Life happens. Despite your best efforts, you may find yourself falling behind on a payment or two.
For example, several clients have had this happen to them recently as a result of the pandemic. You lose your job, but your bills don’t go with it – you still must worry about those credit card bills and mortgage payments.
So, what do you do in these moments? Read on for a few tips.
Know it doesn’t make you a bad person.
Again, life happens. You could be the most focused and disciplined person financially and still find yourself in a bind. Things happen that are outside your control, and it’s not a ding on your character. I say this because our society sometimes teaches us to look down on people who are in this situation. Take a chill pill, Karen.
Take a deep breath and ignore the haters. Besides, you aren’t planning to stay in this situation because I know you’re a responsible person. I want you to:
Figure out a plan of attack.
If you find yourself unable to pay all your bills on time, you need to do triage. How much money will you have available to you? Good. The bills that aren’t that important? It sucks, but you’re going to have to let them fall behind for a while. If you don’t have the money to pay them, there’s nothing you can do. You may as well focus on the important bills and expenses you absolutely need for survival and worry about everything else next.
These are your “four walls”, a term coined by financial guru Dave Ramsey: Food, shelter, clothing, and transportation. Get these in order and then decide how to pay the rest of your bills. Once you have a plan together:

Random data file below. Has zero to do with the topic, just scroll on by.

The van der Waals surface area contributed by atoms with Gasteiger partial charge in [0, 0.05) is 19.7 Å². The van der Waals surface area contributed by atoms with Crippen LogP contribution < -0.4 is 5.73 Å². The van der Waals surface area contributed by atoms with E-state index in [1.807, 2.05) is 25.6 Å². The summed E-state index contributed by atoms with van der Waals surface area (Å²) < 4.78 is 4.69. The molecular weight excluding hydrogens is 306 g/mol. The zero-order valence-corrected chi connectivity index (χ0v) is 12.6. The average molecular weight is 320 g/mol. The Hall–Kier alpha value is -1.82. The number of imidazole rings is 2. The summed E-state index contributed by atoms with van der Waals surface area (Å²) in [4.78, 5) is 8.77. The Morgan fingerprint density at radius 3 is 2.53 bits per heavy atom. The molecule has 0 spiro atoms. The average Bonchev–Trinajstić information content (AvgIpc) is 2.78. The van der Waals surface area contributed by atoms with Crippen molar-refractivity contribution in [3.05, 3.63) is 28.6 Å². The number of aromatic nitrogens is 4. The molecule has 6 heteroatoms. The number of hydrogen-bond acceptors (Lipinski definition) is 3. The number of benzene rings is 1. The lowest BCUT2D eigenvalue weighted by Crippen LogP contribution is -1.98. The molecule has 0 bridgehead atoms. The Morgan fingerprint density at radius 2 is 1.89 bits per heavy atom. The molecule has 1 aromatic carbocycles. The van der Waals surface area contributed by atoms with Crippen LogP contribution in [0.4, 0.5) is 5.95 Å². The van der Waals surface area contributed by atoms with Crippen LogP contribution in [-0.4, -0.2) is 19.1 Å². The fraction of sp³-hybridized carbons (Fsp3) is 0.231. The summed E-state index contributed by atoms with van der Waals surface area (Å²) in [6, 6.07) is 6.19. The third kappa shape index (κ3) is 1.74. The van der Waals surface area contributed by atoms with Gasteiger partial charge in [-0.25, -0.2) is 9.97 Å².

Proactively communicate with the companies you owe.
Let them know the situation: you’re facing a challenging time and you won’t be able to pay them this month. Then, communicate your plan to pay them back, too.
Don’t hide the fact that you’re facing challenges – be upfront and proactive about it. You want to let them know upfront that you are doing your best to work with them to resolve the problem. They deal with so many people who hide it, they might actually appreciate your honesty. Some companies even have forbearance programs for people in your situation. They know times are tough, too.
And sometimes, they can be unscrupulous. If they treat you poorly, shame on them. But also:
Don’t fall for threats.
If you’re behind, they may try to scare you into paying them above your priorities. Yes, I know my credit score will be impacted. No, you probably won’t sue me or send me to collections immediately. Yes, you need to be respectful, or I’ll rework my list, so you get paid last. Thanks for that, Karen; I’m now paying for my sofa before I pay you.
Don’t listen to them. What’s the point of paying a creditor when doing so causes you to fall behind with a more important bill? Would you rather make a credit card payment or pay your light bill? Would you rather pay a student loan or put gas in your car?
Point being, put yourself first. Food. Shelter. Clothing. Transportation.
Know this is a season, and you’ll get through it. This isn’t who you are. This is a situation that you have to work through. No one wants to fall behind in bills, but it happens. It can be uncomfortable, but you’ll get through it. You’re strong. Your credit score may be impacted temporarily, but you can rebuild it. If you don’t panic and approach it with a level head and a plan, you can ensure that you get out of the situation as quickly as possible.